03/11/2011 04:54 pm ET | Updated May 25, 2011

Means, Ends and Money

The media has long taken it on faith that private equity is an evil, possibly criminal, enterprise, run by money-hungry fraudsters who bury their companies in debt, rape them for fat dividends and charge onerous fees to their investors. (Who can forget the old Businessweek's infamous "Gluttons at the Gate" cover story?) So it was a bit jarring a few weeks back to come across a piece on lamenting private equity's inability to buy really large companies that just a few years ago were easily within reach.

"It's a significant loss of clout that shows no sign of abating, and the big losers are those with megacap stocks in their portfolios," writes Dan Primack, Fortune's resident private equity expert. "No longer can such folks buy, hold, and wait to be cashed out by free-spending financial sponsors."

So let's get this straight. Private equity's inability to do megadeals is bad for shareholders of big public companies -- the piece lists investors in Microsoft, Boeing, CVS Caremark, Home Depot, Oracle and United Healthcare as examples -- "who must now content themselves with hefty dividends and steady revenue growth" rather than benefit from the quick payday that a private equity sale could bring.

Perhaps Primack was simply trying to make his piece relevant to Fortune, which has always aimed its content at public shareholders (when it wasn't fawning over CEOs) and has long preached the supremacy of shareholders' interests. But there's something unsettling here. The media has spent years painting private equity as a destructive villain. Is all that forgiven if it means that holders of megacap stocks can make a quick buck? Put another way, do the ends justify the means?

Shareholders seem to think so, as evidenced by the recent high-profile, controversial buyouts of two consumer-brand icons, J.Crew and Del Monte Foods. Both deals, which feature some of the biggest names in private equity, were the result of conflict-ridden, faulty processes, and for that reason, both were the subject of lawsuits in Delaware. But they were both eventually approved by shareholders, who received a high premium for their holdings.

This presented a problem for a media that's usually all too happy to call out private equity firms for the merest hint of untoward behavior. Indeed, a segment on CNBC about the two deals was headlined "LBOs -- Last Legal Scam" and carried a crawl reading "Why management-led buyouts are scamming investors out of money." But for all that graphics bluster, host David Faber couldn't help but point out that both deals carried high multiples and juicy premiums. "Why isn't that good for shareholders?" he asked his guest, Stuart Grant, co-founder of Grant & Eisenhofer, the plaintiffs' law firm on both the J.Crew and Del Monte deals.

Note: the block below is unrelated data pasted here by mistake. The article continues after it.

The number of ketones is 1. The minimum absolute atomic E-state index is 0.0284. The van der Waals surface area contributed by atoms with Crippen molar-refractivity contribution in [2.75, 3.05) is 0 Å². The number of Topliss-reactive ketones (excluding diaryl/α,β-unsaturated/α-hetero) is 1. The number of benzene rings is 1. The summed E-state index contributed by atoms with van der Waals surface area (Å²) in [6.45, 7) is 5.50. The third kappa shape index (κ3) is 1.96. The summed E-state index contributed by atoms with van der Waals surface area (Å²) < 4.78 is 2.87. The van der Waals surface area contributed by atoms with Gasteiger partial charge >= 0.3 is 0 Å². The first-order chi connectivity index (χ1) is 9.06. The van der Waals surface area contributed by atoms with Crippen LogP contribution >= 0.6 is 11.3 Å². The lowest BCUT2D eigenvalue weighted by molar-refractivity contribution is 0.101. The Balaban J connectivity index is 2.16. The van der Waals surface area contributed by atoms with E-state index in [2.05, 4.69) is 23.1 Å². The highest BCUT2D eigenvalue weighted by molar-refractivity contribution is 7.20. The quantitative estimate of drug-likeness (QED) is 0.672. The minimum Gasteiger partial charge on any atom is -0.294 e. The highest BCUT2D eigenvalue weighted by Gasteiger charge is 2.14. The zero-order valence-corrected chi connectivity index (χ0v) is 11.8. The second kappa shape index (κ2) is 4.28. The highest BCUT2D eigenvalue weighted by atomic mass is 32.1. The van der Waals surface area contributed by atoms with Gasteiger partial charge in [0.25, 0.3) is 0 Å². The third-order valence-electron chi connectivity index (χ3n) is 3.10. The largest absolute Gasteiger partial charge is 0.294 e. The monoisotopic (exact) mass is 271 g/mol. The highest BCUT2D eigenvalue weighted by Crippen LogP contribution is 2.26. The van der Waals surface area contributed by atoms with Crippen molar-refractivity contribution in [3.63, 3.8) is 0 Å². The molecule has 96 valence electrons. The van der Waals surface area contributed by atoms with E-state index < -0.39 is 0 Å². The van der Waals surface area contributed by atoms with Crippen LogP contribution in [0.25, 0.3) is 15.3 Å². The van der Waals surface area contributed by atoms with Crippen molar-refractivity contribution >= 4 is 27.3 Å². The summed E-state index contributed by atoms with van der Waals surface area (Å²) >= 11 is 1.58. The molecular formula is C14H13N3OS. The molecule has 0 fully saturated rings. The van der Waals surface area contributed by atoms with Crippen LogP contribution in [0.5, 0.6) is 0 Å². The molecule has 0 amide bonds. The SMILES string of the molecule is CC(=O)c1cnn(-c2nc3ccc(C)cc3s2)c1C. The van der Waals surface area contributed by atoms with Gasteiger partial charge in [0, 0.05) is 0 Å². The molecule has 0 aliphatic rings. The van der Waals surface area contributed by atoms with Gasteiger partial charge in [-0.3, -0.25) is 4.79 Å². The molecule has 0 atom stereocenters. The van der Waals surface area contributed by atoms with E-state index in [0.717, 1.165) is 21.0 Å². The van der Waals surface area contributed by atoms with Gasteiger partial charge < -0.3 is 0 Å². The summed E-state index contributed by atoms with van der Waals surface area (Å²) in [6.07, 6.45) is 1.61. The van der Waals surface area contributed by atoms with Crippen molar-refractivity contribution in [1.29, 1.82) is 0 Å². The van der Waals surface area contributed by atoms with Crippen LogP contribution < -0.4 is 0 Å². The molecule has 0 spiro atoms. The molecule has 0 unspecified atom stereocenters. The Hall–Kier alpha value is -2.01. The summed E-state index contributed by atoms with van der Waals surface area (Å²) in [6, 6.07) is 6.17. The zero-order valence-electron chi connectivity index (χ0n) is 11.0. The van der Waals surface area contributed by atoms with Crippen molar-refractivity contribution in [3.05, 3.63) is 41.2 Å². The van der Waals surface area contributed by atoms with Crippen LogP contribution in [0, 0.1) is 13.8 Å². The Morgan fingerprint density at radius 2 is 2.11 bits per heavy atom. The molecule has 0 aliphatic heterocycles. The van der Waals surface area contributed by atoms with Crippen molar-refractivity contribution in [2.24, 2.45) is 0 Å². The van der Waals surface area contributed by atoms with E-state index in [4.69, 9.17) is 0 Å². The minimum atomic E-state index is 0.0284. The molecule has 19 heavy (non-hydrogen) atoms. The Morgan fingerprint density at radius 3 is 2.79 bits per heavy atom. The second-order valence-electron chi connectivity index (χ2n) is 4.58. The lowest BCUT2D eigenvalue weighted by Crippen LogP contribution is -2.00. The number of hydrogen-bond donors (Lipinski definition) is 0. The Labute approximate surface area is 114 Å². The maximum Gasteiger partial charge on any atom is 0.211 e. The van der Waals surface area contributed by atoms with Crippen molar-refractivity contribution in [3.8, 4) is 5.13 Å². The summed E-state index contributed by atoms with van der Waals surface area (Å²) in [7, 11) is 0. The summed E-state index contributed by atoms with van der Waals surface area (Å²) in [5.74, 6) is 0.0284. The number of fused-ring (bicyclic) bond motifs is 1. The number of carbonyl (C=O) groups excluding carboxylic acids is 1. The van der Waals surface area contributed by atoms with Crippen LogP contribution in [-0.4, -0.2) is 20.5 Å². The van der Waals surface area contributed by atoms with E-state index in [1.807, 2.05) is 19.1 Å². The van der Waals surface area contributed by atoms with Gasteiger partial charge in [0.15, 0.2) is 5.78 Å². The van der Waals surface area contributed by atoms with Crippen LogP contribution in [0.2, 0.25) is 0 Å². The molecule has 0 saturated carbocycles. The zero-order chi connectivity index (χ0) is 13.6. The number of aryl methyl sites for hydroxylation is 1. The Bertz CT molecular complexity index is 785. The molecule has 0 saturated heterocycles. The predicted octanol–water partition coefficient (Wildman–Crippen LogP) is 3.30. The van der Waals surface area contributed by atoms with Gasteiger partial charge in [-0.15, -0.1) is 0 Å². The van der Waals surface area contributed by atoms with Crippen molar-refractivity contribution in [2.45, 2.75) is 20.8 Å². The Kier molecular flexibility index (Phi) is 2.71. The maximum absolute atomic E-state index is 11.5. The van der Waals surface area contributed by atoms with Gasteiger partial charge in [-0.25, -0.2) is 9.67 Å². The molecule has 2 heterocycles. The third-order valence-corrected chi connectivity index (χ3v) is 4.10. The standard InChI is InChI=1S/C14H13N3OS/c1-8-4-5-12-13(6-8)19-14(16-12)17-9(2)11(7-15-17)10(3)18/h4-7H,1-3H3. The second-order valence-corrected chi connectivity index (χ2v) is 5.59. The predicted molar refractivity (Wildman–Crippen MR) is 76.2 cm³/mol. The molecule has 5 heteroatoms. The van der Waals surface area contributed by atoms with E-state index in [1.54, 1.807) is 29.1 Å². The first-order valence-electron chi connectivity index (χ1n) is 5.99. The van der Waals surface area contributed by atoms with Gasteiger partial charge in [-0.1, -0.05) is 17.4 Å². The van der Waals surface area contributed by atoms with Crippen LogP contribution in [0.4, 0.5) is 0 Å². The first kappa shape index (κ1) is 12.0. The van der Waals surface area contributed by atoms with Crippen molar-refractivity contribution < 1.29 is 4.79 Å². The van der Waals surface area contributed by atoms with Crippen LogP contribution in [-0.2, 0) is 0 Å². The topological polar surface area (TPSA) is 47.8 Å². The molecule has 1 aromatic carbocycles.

Grant gamely tried to explain that the problem is the flawed processes behind the deals and the lack of any real competitive bidding. But that message was largely lost on CNBC, given the fact that shareholders of both companies fared fairly well. Who cares about process when shareholders are making money?

But when shareholders are losing money, well, watch out. That's when the media becomes obsessed with process -- and is pretty sure the process isn't just flawed, but illegal. Remember Analystgate? That research analysts existed more to serve investment bankers than investors was an open secret on Wall Street and in the media for years. It only started garnering outraged headlines (and possible perp walks) when the dot-com bubble burst and people lost money. Before that, everyone just shrugged -- and went on counting their gains.

Something similar is now happening in the wake of the financial crisis as the media continues its collective handwringing over the fact that not one Wall Street bigwig has gone to jail -- a handwringing that grew more intense after "Inside Job" director Charles Ferguson lamented the lack of financial jailbirds during his acceptance speech at the Academy Awards and was met with wild, approving applause. This isn't to say that no criminal activity took place during the run-up to the crisis or that investigators shouldn't be digging to find and punish wrongdoers. But what, exactly, makes the Oscars glitterati so sure that financial executives belong in jail?

The answer is that lots of people lost lots of money, which seems to be proof enough that the financial system is not just seriously flawed or wildly unfair, but downright criminal. It's funny. That's what people thought about private equity not long ago. But now that shareholders are eager for gains, nobody seems to mind.

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Yvette Kantrow is executive editor of the Deal magazine.